History of Texas, together with a biographical history of Milam, Williamson, Bastrop, Travis, Lee and Burleson counties : containing a concise history of the state, with portraits and biographies of prominent citizens of the above named counties, and personal histories of many of the early settlers and leading families

--~~~~~~ISO~ O TXS.1

tend themselves by force, if necessary, against
any invading party; but professional soldiers
make poor agriculturists. The first season
their crops were meager on account of the
drouth, and they maintained themselves for
a time by the products of the chase. While
thus weakened, a force was sent against them
Mexico, which they could not resist, and
,iallemnand returned to the United States,
while the rest of the colonists scattered, a
great part of theIn probably to Barrataria, at
that time controlled by the notorious Lafitte.
Old international questions being now revived
as to the ownership of the Floridas and
the boundaries of the Louisiana Territory,
many propositions and counter propositions
were made and refused, with the final result,
February 22, 1819, in the form of a treaty
signed by the Spanish minister Onis, and the
American Secretary of State, by which the
Floridas were ceded to the United States and
Texas permitted to remain in the hands of
Spain. The boundary line between the
United States and the Spanish possessions
was defined as follows: Beginning at the
mouth of the Sabine river, continue north
along the western bank of that river to latitude
32; thence by a line due north to the
degree of latitude where it strikes Red river;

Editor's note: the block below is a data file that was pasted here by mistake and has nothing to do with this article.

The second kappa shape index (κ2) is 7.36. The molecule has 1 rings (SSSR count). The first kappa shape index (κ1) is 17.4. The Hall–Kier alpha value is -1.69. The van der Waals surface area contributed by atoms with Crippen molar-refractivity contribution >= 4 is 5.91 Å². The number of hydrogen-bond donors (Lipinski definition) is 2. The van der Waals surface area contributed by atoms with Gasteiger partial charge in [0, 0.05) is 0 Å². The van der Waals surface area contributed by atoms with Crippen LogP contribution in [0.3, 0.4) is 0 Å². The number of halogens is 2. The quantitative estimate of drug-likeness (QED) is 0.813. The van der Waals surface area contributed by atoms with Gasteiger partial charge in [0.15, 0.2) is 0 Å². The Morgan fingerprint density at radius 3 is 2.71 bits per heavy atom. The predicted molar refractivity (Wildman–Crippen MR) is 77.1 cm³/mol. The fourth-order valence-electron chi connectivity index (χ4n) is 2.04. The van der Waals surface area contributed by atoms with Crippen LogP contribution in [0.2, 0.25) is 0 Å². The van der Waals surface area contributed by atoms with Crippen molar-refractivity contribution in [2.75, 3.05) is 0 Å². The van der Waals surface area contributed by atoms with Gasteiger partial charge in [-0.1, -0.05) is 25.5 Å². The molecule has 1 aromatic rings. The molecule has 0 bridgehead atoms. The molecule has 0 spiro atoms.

then following the course of that river, westward
to longitude 23 west from Washington;
crossing said river, run by a line due
north to the Arkansas, following the southern
bank of that river to its source in latitude
42 north, and thence by that parallel to the
Pacific.
The king of Spain, however, failed to ratify
the treaty within the six months prescribed,
and when he did ratify it, October 24, 1820,
the controversy was renewed, the United
States being strongly disinclined to recognize
tlle late convention. From the first the treaty

had caused wide-spread dissatisfaction, and a
strong party maintained that valuable territory
had been given away by the American
government for a very interior one, while a
fundamental principle of the United States
was violated in ceding away territory of any
kind under any circumstances; but after a
year or two of discussion the United States
Congress advised the President to ratify the
treaty, and accordingly, February 28, 1821,
John Quincy Adams informed the Spanish
envoy that President Monroe had accepted
the ratification.
In natural connection with the foregoing,
the angry feeling, aroused by the treaty, was
exhibited in a practical manner at Natchez,
Mississippi, by another attempt to organize
an expedition for the purpose of revolutionizing
Texas. James Long was appointed
leader of the enterprise, and in June he
started with great enthusiasm for Nacogdoches,
accompanied by about seventy-five men,
which number was rapidly increased. Soon
after arriving at that place lie could muster
over 300 men, among them Bernardo Gutierrez
and Samuel Davenport. He inmmediately
proceeded to establish a civil government,
under the control of a supreme council,
of which he was chosen president. June 23
this council declared the province of Texas a
free and independent republic, and it proceeded
to enact laws for the government of
the same and providing for revenue by the
sale of public lands. Various agencies were
established, at different points, for mercantile
and governmental business.
For aid, Long left Cook in command at
Nacogdoches while lie hastened on to Galveston
to enlist the sympathy and assistance
of Lafitte, who at that time was in the height
of his glory there; but the wily Frenchman
told him that it ever had been useless to re

AISTOP Y OP TEXS.

Of

Lewis Publishing Company, publisher. History of Texas, together with a biographical history of Milam, Williamson, Bastrop, Travis, Lee and Burleson counties : containing a concise history of the state, with portraits and biographies of prominent citizens of the above named counties, and personal histories of many of the early settlers and leading families. Chicago. The Portal to Texas History. http://texashistory.unt.edu/ark:/67531/metapth29785/. Accessed July 28, 2014.